, Singapore

Singapore Fintech in a Time of COVID-19

By Elango Balusamy

Fintech flourished in the decade after the 2008 financial crisis, but how will the industry fare in the face of the COVID-19 outbreak?

At the time of writing, the Coronavirus Disease 2019 (COVID-19) has resulted in the deaths of 119,719 globally, with Italy, Spain, Mainland China, US and France accounting for the brunt of the casualties. This is on top of the roughly 1.9 million confirmed—and growing—cases around the world. With the World Health Organization finally declaring COVID-19 a pandemic on 11 March, the virus is showing no signs of slowing down. The Singapore Prime Minister has declared circuit breaker measures on 3 April closing most workplaces and schools islandwide with mandatory social distancing measures. This is a precautionary step as COVID-19 infection has spiked up to approximately 1,000 active cases.

Aside from straining already vulnerable healthcare systems, grounding the airline industry and entirely changing the way we live and work, another casualty of the pandemic so far is the financial industry.

A game of numbers
After years of cautious anticipation, a recession is now looking likelier than ever—and the numbers are already showing. When COVID-19 made landfall in the US earlier this year, Wall Street was left ‘dazed and confused’ after its worst day in three decades, as reported by Reuters. The same trends have been observed across the world as well, including Japan’s Nikkei, which saw the worst trading day in three years. In Southeast Asia, Singapore’s stocks, too, reached a 10-year low on 13 March. In a recent interview with CNBC, Singapore’s Foreign Minister, Vivian Balakrishnan, warned that the world must be prepared for ‘the economic aftermath of the outbreak’ to last for at least a year. It’s official: the drill is now a reality.

Banks are usually the first to feel the pinch. Aside from fewer loans and lesser revenues in the short term, government bonds are likely to lose value, causing the banks’ capital assets to be eroded. Then there is the drop in productivity to contend with. Since workers now have to adapt to new ways of working – by working from home or being quarantined altogetherthe fall in productivity along the supply chain will surely put pressure on the economy at large.

With that said, a slowdown is not necessarily bad news for everybody. In fact, the 2008 financial crisis, for example, was a primary factor that sparked the rise of fintech.

Rolling with the punches
The 2008 financial crisis was a hammer blow to the global economy, wiping out US$8t in value between late 2007 and 2009. Banks’ credibility, too, took a hit, with confidence in financial institutions at an all-time low. This prompted banks at the time to consider fintech as an investment that would give them an edge over their peers and improve overall customer experience—and the plan worked. In a recent article by Forbes, Victoria Treyger, general partner and managing director at Felicis Ventures, explained that fintech companies achieved “lower fraud rates, higher approval rates and better authorisation rates”, which in turn “demonstrated that they create significant value over existing solutions”. Coupled with the proliferation of smartphones, the 2010s was the decade when fintech truly took off.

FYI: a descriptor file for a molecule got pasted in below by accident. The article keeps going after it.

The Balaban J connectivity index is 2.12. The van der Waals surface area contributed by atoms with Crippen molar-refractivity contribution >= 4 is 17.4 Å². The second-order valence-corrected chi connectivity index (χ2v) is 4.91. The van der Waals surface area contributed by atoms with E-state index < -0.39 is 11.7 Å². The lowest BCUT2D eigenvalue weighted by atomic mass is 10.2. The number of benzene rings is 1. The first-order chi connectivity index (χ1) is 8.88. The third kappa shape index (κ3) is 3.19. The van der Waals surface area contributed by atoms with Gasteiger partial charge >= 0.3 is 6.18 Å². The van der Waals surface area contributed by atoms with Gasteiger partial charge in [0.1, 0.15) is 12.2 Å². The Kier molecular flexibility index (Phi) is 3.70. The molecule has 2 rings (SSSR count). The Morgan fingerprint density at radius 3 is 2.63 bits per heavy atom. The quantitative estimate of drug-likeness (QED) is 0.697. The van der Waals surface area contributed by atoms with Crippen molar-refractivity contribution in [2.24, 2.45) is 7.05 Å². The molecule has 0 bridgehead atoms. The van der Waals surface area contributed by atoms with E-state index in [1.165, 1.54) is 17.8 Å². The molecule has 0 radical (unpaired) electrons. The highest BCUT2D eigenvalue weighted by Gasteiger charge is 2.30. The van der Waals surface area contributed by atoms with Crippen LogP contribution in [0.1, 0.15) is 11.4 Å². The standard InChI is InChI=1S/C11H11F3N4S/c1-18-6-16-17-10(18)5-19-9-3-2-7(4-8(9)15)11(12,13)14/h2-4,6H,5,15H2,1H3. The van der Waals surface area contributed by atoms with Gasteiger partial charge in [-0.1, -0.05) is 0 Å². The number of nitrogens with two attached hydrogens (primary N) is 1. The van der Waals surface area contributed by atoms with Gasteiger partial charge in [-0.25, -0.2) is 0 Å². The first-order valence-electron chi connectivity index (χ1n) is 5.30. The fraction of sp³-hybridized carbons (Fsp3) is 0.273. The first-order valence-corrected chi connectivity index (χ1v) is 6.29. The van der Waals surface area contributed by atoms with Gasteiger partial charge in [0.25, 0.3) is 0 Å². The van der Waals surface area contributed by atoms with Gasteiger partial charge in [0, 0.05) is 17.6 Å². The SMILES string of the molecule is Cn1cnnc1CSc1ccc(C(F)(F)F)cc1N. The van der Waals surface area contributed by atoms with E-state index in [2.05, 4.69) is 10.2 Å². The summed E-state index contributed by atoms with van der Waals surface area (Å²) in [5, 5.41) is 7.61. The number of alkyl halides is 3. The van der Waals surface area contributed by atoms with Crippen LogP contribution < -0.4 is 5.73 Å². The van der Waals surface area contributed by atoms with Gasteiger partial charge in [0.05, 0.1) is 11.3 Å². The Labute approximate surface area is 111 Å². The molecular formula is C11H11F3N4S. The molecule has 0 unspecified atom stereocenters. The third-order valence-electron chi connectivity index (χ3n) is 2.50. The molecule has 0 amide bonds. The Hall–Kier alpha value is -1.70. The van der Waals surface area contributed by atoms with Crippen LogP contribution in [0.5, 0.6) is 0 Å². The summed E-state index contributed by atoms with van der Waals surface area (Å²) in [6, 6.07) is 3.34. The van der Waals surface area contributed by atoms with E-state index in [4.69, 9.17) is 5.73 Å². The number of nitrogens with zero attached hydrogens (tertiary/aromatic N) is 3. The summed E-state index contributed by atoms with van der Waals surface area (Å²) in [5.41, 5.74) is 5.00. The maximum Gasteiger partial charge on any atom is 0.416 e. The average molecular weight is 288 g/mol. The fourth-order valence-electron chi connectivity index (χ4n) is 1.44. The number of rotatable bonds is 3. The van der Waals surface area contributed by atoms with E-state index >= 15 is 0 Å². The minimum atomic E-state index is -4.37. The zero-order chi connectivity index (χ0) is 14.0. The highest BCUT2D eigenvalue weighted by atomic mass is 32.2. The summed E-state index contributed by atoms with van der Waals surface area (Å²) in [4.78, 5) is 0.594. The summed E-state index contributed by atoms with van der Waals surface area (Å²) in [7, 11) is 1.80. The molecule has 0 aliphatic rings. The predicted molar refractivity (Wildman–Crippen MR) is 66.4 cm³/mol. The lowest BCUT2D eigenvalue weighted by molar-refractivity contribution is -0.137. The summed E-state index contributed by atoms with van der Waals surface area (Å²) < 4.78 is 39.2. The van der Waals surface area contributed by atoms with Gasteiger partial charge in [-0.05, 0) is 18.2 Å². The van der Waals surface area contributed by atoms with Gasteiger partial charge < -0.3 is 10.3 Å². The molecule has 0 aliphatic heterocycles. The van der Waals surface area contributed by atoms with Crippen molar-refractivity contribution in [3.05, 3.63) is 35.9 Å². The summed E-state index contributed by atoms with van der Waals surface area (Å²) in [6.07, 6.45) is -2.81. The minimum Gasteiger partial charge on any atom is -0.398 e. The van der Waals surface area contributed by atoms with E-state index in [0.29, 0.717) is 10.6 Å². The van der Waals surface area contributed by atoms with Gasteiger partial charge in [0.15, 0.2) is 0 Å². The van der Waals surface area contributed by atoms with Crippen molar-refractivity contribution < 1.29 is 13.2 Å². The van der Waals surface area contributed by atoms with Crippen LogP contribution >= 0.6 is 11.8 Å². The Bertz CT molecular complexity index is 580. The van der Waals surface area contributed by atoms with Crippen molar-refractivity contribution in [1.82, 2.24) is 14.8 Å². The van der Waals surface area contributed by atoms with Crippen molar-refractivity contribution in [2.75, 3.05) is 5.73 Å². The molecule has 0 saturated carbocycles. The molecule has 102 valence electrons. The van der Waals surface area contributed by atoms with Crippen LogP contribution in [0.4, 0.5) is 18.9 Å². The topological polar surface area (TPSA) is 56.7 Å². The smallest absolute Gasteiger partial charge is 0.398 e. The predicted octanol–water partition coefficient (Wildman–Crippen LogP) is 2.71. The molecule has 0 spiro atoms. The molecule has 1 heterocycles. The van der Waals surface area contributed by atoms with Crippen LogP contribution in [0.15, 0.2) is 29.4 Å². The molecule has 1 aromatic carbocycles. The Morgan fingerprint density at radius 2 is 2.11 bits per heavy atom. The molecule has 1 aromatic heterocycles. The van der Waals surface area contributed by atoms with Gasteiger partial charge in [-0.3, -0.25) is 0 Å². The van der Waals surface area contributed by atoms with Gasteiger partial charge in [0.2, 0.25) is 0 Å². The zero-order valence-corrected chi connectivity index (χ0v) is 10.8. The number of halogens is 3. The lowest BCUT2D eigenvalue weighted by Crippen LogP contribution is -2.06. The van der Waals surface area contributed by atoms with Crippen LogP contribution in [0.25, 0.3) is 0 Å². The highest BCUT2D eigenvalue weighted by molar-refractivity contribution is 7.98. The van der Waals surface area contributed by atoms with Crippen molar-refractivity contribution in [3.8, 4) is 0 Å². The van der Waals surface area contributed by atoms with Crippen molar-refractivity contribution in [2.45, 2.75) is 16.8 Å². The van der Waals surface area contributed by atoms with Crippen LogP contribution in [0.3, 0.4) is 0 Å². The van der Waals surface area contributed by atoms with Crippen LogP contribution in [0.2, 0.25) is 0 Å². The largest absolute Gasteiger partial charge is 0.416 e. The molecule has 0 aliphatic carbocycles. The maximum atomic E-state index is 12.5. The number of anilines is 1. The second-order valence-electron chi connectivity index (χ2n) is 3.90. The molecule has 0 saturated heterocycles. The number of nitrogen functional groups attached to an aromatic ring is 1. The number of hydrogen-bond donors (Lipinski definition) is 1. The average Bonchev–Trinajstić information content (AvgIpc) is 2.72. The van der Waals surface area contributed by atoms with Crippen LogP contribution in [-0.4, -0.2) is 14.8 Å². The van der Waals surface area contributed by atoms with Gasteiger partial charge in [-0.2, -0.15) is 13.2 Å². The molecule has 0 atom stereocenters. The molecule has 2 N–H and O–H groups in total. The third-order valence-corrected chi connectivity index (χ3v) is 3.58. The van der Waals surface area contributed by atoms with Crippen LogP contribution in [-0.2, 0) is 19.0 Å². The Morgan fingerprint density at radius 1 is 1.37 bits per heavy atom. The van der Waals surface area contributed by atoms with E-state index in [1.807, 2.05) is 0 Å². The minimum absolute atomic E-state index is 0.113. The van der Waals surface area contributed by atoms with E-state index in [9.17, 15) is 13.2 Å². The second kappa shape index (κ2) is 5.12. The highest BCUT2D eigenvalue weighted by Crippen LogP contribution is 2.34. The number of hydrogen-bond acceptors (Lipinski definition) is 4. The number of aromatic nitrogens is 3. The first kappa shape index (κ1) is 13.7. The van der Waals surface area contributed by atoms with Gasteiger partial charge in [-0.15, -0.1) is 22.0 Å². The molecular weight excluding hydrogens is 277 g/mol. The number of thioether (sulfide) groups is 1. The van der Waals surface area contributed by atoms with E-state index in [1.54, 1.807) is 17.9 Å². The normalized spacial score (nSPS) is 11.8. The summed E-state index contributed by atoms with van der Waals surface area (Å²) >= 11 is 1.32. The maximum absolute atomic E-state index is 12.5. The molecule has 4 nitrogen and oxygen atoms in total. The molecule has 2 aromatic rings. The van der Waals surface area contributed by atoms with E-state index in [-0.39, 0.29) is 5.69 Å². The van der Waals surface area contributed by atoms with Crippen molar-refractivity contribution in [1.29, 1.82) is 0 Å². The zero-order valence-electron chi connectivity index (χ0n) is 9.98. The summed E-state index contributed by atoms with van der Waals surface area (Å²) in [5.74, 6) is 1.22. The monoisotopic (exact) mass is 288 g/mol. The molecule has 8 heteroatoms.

As for the COVID-19 outbreak and the resulting recession ahead, fintech will continue to adapt to the times. With countries pooling together their resources to fend off the virus, it is very likely that individuals will look to digital platforms to fulfil their payment needs. For example, in cities and countries facing lockdowns at the moment, people are more inclined to use digital payment platforms, such as digital wallets. Companies operating in that space, then, will have the opportunity to meet the demand and fill that service gap.

Insurtech, too, might gain new grounds, considering the heightened demand for health insurance and innovative products during the COVID-19 pandemic. Meanwhile, cybersecurity will remain a safe harbour for fintech companies that operate there, simply because the risks exist with or without a pandemic at hand. Additionally, working remotely has created new avenues for exploitation by hackers, hence the increased need to be secured and certified. With consumers and investors looking at longer-term views and buying gold ETFs, personal finance-related fintech, too, will remain strong. As consumers tighten their purse strings, fintechs that deal with expense management and cost management, too, might gain widespread appeal in the years ahead.

For more evidence on how fintech adapts during times of crisis, we need to look no further than 2016–at India, to be exact. In late 2016, India demonetised its ₹500 and ₹1,000 banknotes overnight. Chaos quickly ensued throughout the country, with people queueing for days on end to exchange old notes for new ones. However, the widely criticised move did lead to faster and wider adoption of electronic payment methods in the country.

Keep calm and carry on
Fintech’s agility is certainly going to help the industry weather the storm – but what about upcoming fintechs like virtual banks?

This time last year, before COVID-19 officially entered the public lexicon, conversations about virtual banking were enthusiastic across the Asia-Pacific region. Hong Kong, for one, placed its chips on virtual banks in May 2019, followed closely by the Monetary Authority of Singapore (MAS). The city-state, in particular, had plans to begin virtual banking operations by mid-2021,

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